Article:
Coaches can also specialize in particular types of coaching - some examples include:

Life Coaching

Usually paid for by individuals and focusing on any aspect of personal development - some examples include: better work-life balance, well-being and health, confidence building.

Business Coaching

Provided to employees as a professional or personal development tool, or to small business owners and entrepreneurs.

Career Coaching

Provided to employees or individuals who are looking to make a career change, or those who are facing redeployment or are experiencing redundancy.

Executive or Leadership Coaching

Often provided to high flyers or those with the potential to be a high flyer - at CEO or board level.

Performance Coaching

Often provided to managers in order to improver performance and productivity.

Skills Coaching

Tailored to the individual and focused on the individual being able to perform specific well-defined functions effectively. Examples include public speaking, team working, interpersonal skills, and decision making.

Personal or Life Coaching

Working with individuals who want to make some form of significant change happen in their lives, Personal or Life Coaches assist their clients by offering support and challenge based on their individual context. Here a key role of the coach is assisting the client to maintain the motivation and commitment needed to achieve their goals.

Coaches can also specialize in working with particular clients - Relationship Coaching, Parent Coaching, Youth Coaching, Group or Team Coaching and Retirement Coaching, are just a few examples.

So how do you know you are getting coaching?

  • It is not one-to-one training
  • It is not one-to-one consulting
  • It is determined by your agenda, preferred way of working and learning style
  • You take the action not the coach
  • You are challenged and stretched to arrive at solutions that work for you, rather than ones that have worked for your coach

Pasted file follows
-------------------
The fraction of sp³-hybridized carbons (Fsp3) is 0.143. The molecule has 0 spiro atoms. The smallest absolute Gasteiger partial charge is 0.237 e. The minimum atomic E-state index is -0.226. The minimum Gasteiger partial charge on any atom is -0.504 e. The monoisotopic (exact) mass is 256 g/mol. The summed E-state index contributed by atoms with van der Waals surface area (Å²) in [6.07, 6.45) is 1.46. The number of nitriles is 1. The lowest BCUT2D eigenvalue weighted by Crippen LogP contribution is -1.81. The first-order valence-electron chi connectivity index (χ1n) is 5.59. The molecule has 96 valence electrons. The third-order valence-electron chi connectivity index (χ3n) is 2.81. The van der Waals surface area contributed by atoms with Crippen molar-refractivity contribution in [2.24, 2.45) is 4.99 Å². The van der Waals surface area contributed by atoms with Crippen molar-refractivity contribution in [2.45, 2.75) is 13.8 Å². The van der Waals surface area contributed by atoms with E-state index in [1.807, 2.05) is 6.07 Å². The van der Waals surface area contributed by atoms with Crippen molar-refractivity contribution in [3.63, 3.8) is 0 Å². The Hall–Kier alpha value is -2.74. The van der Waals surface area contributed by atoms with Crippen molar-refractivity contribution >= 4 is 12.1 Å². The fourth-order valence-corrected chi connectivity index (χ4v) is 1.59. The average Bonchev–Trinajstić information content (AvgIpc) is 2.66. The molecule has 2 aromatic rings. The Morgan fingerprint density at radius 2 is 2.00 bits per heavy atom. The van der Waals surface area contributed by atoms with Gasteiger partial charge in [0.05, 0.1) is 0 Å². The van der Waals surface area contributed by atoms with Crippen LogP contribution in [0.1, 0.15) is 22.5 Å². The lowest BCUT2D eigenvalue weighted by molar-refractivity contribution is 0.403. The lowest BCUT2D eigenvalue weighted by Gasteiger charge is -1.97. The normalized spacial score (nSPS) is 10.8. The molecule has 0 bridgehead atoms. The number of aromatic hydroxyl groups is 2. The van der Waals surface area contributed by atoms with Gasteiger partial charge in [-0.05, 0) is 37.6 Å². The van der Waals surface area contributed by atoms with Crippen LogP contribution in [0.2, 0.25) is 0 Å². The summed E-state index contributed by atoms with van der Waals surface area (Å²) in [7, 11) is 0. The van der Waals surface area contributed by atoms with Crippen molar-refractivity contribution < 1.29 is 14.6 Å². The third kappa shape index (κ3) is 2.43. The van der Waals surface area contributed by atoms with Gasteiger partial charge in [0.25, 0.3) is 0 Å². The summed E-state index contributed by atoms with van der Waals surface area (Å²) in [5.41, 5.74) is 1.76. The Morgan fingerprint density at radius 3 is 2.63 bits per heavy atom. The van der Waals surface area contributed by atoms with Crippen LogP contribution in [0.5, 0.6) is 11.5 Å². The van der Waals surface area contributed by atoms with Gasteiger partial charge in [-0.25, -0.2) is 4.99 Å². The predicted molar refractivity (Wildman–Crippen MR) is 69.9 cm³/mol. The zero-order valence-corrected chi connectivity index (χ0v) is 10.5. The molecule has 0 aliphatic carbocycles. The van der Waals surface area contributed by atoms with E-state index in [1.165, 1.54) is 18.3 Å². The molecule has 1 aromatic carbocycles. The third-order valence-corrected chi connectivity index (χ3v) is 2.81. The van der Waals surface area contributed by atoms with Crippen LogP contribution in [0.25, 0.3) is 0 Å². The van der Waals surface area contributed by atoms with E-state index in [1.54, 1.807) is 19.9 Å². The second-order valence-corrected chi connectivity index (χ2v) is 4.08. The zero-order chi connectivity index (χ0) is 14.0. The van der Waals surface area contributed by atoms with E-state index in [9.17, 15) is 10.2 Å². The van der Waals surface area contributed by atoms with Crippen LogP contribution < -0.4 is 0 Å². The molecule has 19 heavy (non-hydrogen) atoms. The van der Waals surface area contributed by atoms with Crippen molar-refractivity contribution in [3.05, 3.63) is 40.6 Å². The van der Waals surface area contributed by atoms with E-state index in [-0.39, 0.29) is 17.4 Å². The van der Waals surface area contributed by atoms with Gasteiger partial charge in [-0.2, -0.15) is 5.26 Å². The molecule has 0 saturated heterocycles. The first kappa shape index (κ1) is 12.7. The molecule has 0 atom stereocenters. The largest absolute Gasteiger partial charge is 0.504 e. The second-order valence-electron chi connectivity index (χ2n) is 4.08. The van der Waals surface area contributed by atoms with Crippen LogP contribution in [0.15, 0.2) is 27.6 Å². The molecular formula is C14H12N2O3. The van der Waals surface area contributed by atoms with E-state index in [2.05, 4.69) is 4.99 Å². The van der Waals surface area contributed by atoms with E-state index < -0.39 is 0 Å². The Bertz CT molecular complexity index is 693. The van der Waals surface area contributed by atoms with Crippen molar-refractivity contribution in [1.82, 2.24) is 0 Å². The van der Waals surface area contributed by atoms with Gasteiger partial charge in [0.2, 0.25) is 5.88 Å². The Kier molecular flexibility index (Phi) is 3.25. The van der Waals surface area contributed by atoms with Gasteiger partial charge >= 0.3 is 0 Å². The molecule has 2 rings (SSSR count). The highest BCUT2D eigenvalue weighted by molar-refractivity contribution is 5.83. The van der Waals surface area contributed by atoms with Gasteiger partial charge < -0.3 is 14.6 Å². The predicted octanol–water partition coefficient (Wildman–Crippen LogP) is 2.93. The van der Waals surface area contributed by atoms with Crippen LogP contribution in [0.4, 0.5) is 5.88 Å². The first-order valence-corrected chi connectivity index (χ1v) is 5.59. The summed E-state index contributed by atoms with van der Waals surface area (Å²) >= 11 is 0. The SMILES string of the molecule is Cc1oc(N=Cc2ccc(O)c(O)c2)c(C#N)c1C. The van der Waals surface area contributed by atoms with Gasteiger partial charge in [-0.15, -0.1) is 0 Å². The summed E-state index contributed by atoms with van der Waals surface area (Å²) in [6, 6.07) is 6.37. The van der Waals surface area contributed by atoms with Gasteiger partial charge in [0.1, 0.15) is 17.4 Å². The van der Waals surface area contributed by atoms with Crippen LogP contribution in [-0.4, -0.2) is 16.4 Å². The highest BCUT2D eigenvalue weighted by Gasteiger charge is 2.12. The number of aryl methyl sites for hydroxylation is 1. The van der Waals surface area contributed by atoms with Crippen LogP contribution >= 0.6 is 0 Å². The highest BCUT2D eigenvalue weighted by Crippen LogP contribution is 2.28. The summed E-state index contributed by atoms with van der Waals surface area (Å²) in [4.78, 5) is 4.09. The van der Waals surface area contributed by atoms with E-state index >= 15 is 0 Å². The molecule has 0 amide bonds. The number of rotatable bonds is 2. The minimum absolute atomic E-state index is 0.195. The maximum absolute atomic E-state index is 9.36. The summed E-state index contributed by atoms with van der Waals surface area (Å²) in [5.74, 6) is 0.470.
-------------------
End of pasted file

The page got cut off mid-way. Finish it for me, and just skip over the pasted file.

• The focus is on your growth and development as much as action and achievement
  • It is short-term
  • The relationship with the coach is not hierarchical- the coach is not the expert and you are not dependent upon them - it is a working partnership focused on assisting you achieve your goals.

Sonia Thomas is the Editor of Coaches Plus, the online resource centre for coaches, Just visit to sign up for free coaching tools.

For more information on coaching, including how to become a coach, and to sign up for free coaching tools and resources, just visit us at


Article Source:

Rate this Article: 
Executive Coaching and Executive Leadership Coaching
Rated 4 / 5
based on 5 votes

Related Articles:

Executive Coaching for Results - Goals and Outcomes of Effective Executive ..

by: Maynard Brusman (April 14, 2008) 
(Self Improvement/Leadership)

Executive Coaching for Success - Why Executive Coaching Achieves Results?

by: Maynard Brusman (April 12, 2008) 
(Self Improvement/Coaching)

Coaching Skills Training - Abnormal Psychology, Cultural Differences and How ..

by: Matt Somers (June 03, 2008) 
(Self Improvement/Coaching)

Simple Life Coaching Tips to Apply To Your Coaching Business

by: Jason A Osborn (March 03, 2008) 
(Self Improvement/Coaching)

Executive Coaching For Inspiring Leaders Eight Steps in the Behavioral Coaching .

by: Maynard Brusman (June 21, 2008) 
(Self Improvement/Leadership)

Executive Coaching For Learning Agile Leaders - Key Coaching Principles

by: Maynard Brusman (April 28, 2008) 
(Self Improvement/Coaching)

Executive Coaching for Leaders - The Executive Coaching Process

by: Maynard Brusman (April 12, 2008) 
(Self Improvement/Leadership)

Executive Coaching For High Potential Leaders - How To Get The Most Out of ..

by: Maynard Brusman (April 28, 2008) 
(Self Improvement/Coaching)

Life Coaching Articles - Can They Help Your Coaching Business?

by: Jason A Osborn (March 03, 2008) 
(Self Improvement/Coaching)

Executive Coaching and Executive Leadership Coaching

by: Robin Brain (April 08, 2008) 
(Self Improvement/Coaching)